I find more than a little ironic that a couple of months ago, parents were being demonised. Their kids were using their smart phones to chat with their friends instead of having face-to-face conversations. Condemned for allowing them to sit in their rooms with their tablets and laptops. Now look at were we are at. Kids cannot meet-up with their friends to do homework, play or even just talk. No, now its all changed, and now parents are being lambasted for doing the opposite of what the experts have been telling them for the past few years.
This virus seems to have turned the world on it’s head. I remember reading that we are now a nation of on-line shoppers and that this was having a devastating effect on the high-street. Now we are finding that the high-street is shut and have to turn to on-line shopping. I’m not sure how many, if any independant grocers or vegetable shops are open, but if any are, I cannot see them staying open much longer if the staff start falling ill. So supermarkets are now the good guys.
On another point, the postman has just delivered today’s post. This consisted of a bank statement, a birthday card, and a couple of letters. But what I find unacceptable, is that also included with what might be important information was two leaflets for house renovations and a ‘news-letter’ advertising local restaurants! Surely this kind of stuff is not necessary. I also notice that television advertising are still showing people getting together in pubs and restaurants. There was even an advert for a well known burger chain that closed it’s stores the day before the advert was shown!
It’s amazing how people of my generation find themselves apologising for other peoples mistakes. Take today for example. I am pushing my trolley around a certain German discount supermarket (no not Lidl. and I know a joke about that*) dropping my carefully selected items in said trolley. I have just arrived at the fresh chicken section when I’m faced with a gentleman(?) who had left his trolley in the middle of the aisle, whilst he tried to read the small print on the packet of chicken drumsticks. Just in front of him is a lady(again ?) whose trolley is neatly placed diagonally across the same aisle. As I sought to pass both of them, I was forced to move each trolley. I received a glare from one and a “tut tut” from the other as they realised that their trolley was being person-handled. I of course countered their responses with … Sorry! … Excuse me! … I’m sorry! I then carry on shopping, cursing myself for saying sorry all the time, when I should have been saying something in the order of “Move your bl***y trolleys you inconsiderate b***ards!”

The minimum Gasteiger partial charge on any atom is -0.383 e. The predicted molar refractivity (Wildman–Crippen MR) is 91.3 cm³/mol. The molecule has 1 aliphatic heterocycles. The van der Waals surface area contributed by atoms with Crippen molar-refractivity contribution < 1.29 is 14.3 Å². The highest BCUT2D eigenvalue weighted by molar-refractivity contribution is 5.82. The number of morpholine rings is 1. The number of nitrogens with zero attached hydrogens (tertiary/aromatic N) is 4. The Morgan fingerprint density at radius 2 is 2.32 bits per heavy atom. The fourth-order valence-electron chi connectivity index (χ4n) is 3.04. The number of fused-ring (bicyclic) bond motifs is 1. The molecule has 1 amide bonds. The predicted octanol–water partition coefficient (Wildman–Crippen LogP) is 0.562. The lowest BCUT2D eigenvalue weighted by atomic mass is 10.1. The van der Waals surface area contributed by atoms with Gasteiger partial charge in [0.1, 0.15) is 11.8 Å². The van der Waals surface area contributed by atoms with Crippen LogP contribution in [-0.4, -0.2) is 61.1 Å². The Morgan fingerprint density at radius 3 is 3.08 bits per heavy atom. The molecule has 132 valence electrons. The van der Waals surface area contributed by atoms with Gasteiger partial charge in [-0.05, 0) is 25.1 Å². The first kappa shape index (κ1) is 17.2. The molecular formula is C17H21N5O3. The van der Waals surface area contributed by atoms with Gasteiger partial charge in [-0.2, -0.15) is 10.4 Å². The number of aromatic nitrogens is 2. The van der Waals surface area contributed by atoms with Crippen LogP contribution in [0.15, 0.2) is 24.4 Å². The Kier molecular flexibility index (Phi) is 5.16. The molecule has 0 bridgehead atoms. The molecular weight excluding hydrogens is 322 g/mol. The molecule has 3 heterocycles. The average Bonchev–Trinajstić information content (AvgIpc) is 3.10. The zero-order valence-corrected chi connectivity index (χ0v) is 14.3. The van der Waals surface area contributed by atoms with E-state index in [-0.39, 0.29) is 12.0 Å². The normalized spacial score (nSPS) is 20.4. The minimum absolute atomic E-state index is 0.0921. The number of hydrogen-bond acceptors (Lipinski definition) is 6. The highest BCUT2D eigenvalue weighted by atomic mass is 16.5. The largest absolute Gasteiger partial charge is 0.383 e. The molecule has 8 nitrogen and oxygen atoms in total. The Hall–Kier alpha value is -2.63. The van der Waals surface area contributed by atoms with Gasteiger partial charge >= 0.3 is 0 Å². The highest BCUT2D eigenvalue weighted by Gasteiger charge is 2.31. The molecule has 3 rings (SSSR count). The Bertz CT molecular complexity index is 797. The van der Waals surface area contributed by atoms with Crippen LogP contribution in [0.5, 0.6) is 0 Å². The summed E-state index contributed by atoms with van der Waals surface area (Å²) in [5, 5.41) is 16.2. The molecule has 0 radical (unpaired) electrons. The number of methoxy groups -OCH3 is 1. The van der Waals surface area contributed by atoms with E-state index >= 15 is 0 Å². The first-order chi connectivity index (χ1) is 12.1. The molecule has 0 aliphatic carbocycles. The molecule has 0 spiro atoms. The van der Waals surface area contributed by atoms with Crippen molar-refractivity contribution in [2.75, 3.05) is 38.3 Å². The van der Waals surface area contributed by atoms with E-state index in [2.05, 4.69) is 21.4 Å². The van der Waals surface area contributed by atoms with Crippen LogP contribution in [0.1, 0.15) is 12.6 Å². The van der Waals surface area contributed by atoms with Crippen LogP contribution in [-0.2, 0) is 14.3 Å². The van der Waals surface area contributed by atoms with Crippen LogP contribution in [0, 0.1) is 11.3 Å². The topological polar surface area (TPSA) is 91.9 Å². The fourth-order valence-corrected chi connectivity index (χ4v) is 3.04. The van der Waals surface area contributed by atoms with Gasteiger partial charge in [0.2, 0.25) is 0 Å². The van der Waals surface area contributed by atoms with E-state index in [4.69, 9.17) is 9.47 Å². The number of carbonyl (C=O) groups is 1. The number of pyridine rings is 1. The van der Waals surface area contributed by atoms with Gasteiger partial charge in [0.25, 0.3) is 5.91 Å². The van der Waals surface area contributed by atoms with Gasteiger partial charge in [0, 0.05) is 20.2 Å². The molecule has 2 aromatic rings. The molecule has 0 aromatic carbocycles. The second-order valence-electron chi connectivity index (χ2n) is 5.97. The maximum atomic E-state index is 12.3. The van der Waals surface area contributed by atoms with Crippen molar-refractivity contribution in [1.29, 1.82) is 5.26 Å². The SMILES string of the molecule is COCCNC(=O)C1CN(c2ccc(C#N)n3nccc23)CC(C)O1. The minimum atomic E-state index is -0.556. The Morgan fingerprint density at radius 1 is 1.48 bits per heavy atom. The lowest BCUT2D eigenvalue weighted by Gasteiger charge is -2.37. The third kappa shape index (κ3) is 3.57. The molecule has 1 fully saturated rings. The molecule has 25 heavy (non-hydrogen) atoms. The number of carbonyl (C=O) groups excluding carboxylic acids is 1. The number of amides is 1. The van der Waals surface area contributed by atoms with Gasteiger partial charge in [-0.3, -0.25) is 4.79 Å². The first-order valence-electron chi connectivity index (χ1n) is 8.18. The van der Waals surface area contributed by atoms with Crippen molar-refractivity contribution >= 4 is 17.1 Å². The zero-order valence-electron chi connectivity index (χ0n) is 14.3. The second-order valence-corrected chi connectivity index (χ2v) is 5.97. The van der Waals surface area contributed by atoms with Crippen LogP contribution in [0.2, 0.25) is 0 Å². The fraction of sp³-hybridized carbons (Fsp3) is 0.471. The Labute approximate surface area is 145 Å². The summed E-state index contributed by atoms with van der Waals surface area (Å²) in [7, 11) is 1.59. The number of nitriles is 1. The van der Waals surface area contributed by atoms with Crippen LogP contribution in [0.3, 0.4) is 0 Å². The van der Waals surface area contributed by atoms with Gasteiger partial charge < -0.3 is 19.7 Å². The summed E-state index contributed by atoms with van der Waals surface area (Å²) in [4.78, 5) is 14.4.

I come across this a lot, especially in supermarkets. It’s as if some people are so far removed from reality that they think they are the only ones in the store. It’s not one single age group that’s at fault. They all seem to have the same problem. It must be a form of spacial awareness.
In one of the small towns that are a part of Leeds area is a large Tesco. For some reason, Leeds planning department felt that it would be a great idea to allow a Lidl to be located next door. Literally, both stores share the same the entrance road. So here is the so called ‘joke’ I mentioned. *There had been an advertisement campaign for the new Lidl and a commenter on one of the social networks had heard about the financial losses at Tesco’s. His comment was : “Have you heard about the financial crisis at Tesco? Every Lidl helps!”
Now I realise you have to be aware of the UK advertising slogans, but I thought it was quite funny.